too bright to be seen. He shielded his eyes, and when he dared
look again, could see the glow surrounding the clones. It was
"Now!" she yelled. "The golden bowl."
He picked it up. It appeared empty, but looks could be
deceiving. She'd called it a matter of faith. He'd called it a
matter of some gases being invisible. He stepped into the
circle, holding the bowl before him.
his mind stopped
the clones were light
stone and flesh
he wanted to scream
he wanted to laugh
so this was what
being within life
feel the life
he sucked it down
not air not gas
he was the moonlight
so was she
this must be like
what heaven is
now breathe out
she commanded begged
breathe upon them
give them the life
over each one
lifeforce from him
stone crumbled inside
take my hand
said the one outside
step out with me
no come inside
it's so beautiful
go you idiot she said
he was tugged through
... and fell out onto the cold hard ground, still aching to
go back inside that magical place. "Please," he whispered.
Demona stepped out from the circle, shaking moondust from
her wings. She snapped at him, "You could have ruined the spell,
you fool. You could have killed us all, immortality be damned!"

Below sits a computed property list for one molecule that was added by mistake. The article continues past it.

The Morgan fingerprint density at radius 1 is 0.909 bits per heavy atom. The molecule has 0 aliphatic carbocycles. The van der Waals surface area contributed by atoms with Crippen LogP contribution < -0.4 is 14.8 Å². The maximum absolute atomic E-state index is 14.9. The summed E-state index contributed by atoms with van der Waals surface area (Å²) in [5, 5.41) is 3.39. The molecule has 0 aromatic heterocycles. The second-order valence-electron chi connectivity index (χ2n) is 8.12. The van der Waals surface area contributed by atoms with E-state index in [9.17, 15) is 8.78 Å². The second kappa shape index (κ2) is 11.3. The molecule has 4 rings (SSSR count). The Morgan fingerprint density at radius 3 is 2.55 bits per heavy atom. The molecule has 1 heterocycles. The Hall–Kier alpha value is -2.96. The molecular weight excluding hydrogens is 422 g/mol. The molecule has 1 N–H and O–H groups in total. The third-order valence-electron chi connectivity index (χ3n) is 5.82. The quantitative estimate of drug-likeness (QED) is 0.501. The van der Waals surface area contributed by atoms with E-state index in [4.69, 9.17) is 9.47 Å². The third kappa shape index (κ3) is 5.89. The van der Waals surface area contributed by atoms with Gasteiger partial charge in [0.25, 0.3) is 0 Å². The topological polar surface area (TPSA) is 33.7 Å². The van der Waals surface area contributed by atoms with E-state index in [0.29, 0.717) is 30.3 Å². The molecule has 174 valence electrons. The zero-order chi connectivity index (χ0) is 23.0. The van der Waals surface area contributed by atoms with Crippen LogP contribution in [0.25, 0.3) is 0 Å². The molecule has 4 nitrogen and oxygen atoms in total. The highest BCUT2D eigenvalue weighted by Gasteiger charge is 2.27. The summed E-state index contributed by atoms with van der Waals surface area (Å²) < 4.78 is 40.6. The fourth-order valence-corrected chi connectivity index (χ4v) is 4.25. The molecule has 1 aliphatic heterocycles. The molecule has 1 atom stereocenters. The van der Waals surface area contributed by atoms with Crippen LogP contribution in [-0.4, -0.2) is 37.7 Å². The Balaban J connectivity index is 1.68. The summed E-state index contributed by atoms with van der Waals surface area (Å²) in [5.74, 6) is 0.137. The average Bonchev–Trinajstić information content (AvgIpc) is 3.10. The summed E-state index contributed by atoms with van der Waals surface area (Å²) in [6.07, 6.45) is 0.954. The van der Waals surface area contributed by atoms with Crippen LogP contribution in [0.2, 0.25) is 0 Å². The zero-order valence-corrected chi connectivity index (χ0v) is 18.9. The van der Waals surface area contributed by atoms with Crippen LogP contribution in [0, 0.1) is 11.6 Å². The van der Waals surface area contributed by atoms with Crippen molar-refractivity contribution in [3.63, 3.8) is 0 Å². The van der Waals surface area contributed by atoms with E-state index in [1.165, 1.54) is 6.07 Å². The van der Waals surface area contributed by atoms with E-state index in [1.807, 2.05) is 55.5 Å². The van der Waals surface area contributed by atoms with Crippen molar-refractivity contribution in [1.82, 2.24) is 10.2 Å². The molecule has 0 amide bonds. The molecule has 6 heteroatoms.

"I'm sorry," he muttered, his memory of the circle dulling
with every moment. "It was so beautiful."
"So is hemlock," said Macbeth, and he helped him up.
Demona took the final object from the table, a thin iron
dagger, and touched it to the edge of the circle. The glow
flared and collapsed.
Five rather confused-looking gargoyles stood in the middle
of a ring of burnt-out candles and flower petals.
"What - what happened?" asked Brooklyn's clone. Oh yes,
"You turned to stone when the decay completed," he answered.
"We woke you up."
"We're not sick anymore?" asked Broadway's clone.
He looked to Demona, who responded, "Probably not." She
grabbed her bowls and stacked them, then turned to her husband.
"We're finished here."
He nodded. "Xanatos, good luck with your children."
"Aren't you going to stay?"
"We have children of our own to raise," he said, and bowed in
a genteel fashion to Delilah. "Welcome back to the world."
And they left.
"Hello," said Hudson's clone.
"Where are Maggie and Talon?" asked Delilah.
"Are we in the castle?" asked Lexington's clone.
"I'm hungry," said Malibu, and Broadway's double nodded
Welcome to the world, indeed, he thought, and went to work.
Angela hadn't yet sent him a letter regarding the young